|Posted on June 22, 2015 at 6:15 PM|
Summer is a favorite season for many people, but we should all be concerned about our skin's exposure to high levels of UV radiation which could trigger melanoma production, a form of skin cancer. While sunscreen protects skin from UV radiation, its protection only lasts for a few hours, and often the skin is left unprotected against the sun because there is nothing to alarm people of harmful levels of UV radiation.
(Dr. Bhaskaran with her student Philipp Gutruf in the cleanroom.)
Dr. Madhu Bhaskaran, a senior lecturer at RMIT, Australia, might be able to provide them with just what they need: a flexible electronic device that can be worn to your skin or clothes and monitor levels of UV radiation and provide an alarm, if needed.
In a recent article published in Small, Dr. Bhaskaran and her team demonstrated the fabrication of durable and flexible electronic sensors that can detect UV radiation. The sensor features nanoscale zinc oxide, a UV-sensing material commonly found in sunscreen, embedded in an elastomer. Because it is flexible, the sensor can be worn on the skin, like a nicotine patch, and linked to an electronic device, such as a cell phone, to continuously monitor radiation levels. A similar approach could be used to develop a flexible, wearable sensor that can detect toxic gases or air pollutants and hence protect workers in power plants or people in crowded cities that suffer from smog.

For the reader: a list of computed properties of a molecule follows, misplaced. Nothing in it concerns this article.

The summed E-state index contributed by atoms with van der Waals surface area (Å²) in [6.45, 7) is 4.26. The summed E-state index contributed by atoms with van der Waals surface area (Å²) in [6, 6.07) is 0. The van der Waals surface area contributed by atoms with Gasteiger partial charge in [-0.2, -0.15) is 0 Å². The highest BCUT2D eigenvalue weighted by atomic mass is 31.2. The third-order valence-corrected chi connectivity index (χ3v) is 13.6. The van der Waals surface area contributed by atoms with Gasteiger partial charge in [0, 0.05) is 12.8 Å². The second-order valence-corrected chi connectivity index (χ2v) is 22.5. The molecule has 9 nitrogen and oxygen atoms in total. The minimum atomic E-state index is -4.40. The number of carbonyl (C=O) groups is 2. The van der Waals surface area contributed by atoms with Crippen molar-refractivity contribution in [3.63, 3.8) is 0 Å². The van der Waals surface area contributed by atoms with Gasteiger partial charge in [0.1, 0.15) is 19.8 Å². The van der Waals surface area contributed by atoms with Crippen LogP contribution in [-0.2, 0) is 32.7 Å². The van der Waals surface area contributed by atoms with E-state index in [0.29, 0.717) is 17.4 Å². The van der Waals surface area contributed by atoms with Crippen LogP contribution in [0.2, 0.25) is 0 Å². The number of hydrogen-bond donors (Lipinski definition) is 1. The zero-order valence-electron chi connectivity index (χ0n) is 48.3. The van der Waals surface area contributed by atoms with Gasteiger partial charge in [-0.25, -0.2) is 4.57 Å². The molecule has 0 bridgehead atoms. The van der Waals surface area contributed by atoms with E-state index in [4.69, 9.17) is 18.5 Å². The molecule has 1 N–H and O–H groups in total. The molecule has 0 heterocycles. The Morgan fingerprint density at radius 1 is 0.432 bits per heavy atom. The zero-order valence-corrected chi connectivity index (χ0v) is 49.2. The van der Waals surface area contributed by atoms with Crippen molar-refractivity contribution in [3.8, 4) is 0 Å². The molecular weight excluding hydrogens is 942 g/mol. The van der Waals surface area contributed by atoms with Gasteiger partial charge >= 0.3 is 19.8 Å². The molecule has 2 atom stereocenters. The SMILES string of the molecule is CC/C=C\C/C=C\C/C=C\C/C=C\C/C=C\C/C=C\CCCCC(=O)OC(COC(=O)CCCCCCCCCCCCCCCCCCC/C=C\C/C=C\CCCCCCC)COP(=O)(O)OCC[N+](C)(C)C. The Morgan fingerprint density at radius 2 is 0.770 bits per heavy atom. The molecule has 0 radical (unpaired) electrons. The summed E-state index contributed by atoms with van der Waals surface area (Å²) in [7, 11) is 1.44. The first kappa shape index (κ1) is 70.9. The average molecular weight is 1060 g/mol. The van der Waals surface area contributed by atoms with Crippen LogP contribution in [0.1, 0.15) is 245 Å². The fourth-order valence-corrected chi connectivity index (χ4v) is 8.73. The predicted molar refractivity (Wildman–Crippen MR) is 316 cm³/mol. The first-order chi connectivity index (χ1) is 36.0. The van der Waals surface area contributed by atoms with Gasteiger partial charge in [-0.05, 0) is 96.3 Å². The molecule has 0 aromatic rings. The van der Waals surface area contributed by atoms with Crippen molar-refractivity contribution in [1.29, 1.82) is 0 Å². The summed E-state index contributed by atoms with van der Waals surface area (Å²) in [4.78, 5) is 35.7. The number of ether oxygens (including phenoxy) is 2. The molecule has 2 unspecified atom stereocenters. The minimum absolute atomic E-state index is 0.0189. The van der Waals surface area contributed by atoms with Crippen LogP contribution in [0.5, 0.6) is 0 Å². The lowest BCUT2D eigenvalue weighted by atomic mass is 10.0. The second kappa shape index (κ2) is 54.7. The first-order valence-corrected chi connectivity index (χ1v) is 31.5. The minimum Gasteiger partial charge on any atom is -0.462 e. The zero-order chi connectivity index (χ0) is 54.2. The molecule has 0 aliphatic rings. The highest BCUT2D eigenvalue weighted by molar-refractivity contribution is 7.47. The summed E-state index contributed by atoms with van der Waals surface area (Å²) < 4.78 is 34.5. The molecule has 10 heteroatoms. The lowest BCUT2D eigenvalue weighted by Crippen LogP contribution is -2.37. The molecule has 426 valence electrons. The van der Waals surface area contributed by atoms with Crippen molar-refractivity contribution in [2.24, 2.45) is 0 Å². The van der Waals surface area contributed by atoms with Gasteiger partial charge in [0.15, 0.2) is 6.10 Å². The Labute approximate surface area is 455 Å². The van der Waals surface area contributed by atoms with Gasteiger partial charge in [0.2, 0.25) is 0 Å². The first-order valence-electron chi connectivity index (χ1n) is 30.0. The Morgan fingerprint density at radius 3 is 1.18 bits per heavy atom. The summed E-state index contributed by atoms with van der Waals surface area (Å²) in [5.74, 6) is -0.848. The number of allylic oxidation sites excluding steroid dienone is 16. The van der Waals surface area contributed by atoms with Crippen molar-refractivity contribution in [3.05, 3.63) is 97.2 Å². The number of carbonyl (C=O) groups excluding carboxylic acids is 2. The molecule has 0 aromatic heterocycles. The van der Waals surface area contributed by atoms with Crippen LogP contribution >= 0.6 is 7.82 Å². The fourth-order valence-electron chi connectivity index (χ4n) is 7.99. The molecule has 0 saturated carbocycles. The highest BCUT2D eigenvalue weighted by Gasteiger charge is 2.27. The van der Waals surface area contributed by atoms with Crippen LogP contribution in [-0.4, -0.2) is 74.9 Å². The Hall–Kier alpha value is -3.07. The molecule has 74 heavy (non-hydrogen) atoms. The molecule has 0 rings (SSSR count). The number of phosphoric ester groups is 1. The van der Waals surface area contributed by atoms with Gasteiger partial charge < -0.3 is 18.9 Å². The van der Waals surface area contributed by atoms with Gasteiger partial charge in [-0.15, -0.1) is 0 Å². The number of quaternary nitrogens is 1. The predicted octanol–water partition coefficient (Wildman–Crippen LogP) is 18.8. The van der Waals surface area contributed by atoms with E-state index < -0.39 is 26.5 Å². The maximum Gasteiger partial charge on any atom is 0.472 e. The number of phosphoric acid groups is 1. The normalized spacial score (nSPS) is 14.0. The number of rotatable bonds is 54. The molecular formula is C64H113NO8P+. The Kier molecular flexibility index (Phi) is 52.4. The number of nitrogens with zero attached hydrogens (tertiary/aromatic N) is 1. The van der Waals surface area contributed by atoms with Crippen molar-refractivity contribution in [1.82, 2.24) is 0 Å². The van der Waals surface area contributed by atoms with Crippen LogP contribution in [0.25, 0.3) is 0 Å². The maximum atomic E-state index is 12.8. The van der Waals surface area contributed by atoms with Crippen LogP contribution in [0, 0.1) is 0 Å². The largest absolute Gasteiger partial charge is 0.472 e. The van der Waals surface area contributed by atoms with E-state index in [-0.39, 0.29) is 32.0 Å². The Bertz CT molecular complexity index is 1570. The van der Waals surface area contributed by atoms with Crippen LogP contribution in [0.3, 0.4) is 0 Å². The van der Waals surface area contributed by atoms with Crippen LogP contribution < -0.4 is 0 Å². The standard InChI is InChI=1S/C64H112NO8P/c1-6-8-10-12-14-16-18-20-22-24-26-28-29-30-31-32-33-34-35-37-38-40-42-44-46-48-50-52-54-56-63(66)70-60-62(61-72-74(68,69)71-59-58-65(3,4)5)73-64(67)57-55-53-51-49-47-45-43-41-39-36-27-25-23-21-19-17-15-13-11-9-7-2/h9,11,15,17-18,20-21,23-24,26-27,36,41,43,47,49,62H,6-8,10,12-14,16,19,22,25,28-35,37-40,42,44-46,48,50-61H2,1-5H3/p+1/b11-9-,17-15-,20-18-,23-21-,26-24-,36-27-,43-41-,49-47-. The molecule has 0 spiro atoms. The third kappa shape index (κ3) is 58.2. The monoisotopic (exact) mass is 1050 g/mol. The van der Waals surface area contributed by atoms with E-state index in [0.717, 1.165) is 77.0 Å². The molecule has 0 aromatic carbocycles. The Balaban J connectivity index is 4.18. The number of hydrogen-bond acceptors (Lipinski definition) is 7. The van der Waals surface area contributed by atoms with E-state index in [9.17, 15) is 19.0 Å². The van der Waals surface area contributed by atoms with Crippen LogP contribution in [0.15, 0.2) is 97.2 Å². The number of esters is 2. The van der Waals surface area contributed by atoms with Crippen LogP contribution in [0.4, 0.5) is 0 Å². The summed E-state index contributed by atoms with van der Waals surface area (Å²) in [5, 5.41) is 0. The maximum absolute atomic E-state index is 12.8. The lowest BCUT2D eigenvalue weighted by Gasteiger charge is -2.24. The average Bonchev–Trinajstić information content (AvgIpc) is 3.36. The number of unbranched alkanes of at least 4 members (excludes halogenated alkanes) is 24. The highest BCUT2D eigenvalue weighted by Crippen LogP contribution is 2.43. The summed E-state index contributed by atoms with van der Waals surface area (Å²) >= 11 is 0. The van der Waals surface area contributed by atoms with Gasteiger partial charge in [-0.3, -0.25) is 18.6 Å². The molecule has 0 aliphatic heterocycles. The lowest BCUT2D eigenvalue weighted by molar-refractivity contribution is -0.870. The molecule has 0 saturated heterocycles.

(Dr. Bhaskaran receiving the Phillip Law Postdoctoral Award for Physical Sciences from Royal Society of Victoria president.)
Dr. Bhaskaran is a co-leader of the functional materials and microsystems research group at RMIT. She currently serves as a book editor for CRC press and a guest editor for Sensor Letters. She also serves on the steering committee of Women in Science Australia which is a national advocacy group for women in STEM.
(Photo credit: Provided by Dr. Bhaskaran, Photo with student: credit to Sarah Adams.)
- Written by Eugene Choi, Edited by Paulette Clancy